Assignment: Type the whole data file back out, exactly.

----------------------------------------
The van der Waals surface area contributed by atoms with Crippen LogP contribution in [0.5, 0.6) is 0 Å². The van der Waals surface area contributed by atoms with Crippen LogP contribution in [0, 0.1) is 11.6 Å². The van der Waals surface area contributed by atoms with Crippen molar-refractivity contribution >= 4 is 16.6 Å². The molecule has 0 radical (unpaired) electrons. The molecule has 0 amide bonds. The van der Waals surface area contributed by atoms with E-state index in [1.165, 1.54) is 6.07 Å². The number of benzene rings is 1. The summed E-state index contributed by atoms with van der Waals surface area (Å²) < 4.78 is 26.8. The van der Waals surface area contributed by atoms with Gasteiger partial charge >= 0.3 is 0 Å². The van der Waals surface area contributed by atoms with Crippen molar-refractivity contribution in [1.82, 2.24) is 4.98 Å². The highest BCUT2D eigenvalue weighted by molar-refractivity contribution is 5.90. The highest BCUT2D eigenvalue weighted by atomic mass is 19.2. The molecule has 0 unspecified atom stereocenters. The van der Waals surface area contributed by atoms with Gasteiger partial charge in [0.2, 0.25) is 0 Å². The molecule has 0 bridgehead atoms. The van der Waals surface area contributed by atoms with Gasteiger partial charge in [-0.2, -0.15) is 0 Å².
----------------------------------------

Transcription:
The van der Waals surface area contributed by atoms with Crippen LogP contribution in [0.5, 0.6) is 0 Å². The van der Waals surface area contributed by atoms with Crippen LogP contribution in [0, 0.1) is 11.6 Å². The van der Waals surface area contributed by atoms with Crippen molar-refractivity contribution >= 4 is 16.6 Å². The molecule has 0 radical (unpaired) electrons. The molecule has 0 amide bonds. The van der Waals surface area contributed by atoms with E-state index in [1.165, 1.54) is 6.07 Å². The number of benzene rings is 1. The summed E-state index contributed by atoms with van der Waals surface area (Å²) < 4.78 is 26.8. The van der Waals surface area contributed by atoms with Gasteiger partial charge >= 0.3 is 0 Å². The van der Waals surface area contributed by atoms with Crippen molar-refractivity contribution in [1.82, 2.24) is 4.98 Å². The highest BCUT2D eigenvalue weighted by molar-refractivity contribution is 5.90. The highest BCUT2D eigenvalue weighted by atomic mass is 19.2. The molecule has 0 unspecified atom stereocenters. The van der Waals surface area contributed by atoms with Gasteiger partial charge in [0.2, 0.25) is 0 Å². The molecule has 0 bridgehead atoms. The van der Waals surface area contributed by atoms with Gasteiger partial charge in [-0.2, -0.15) is 0 Å².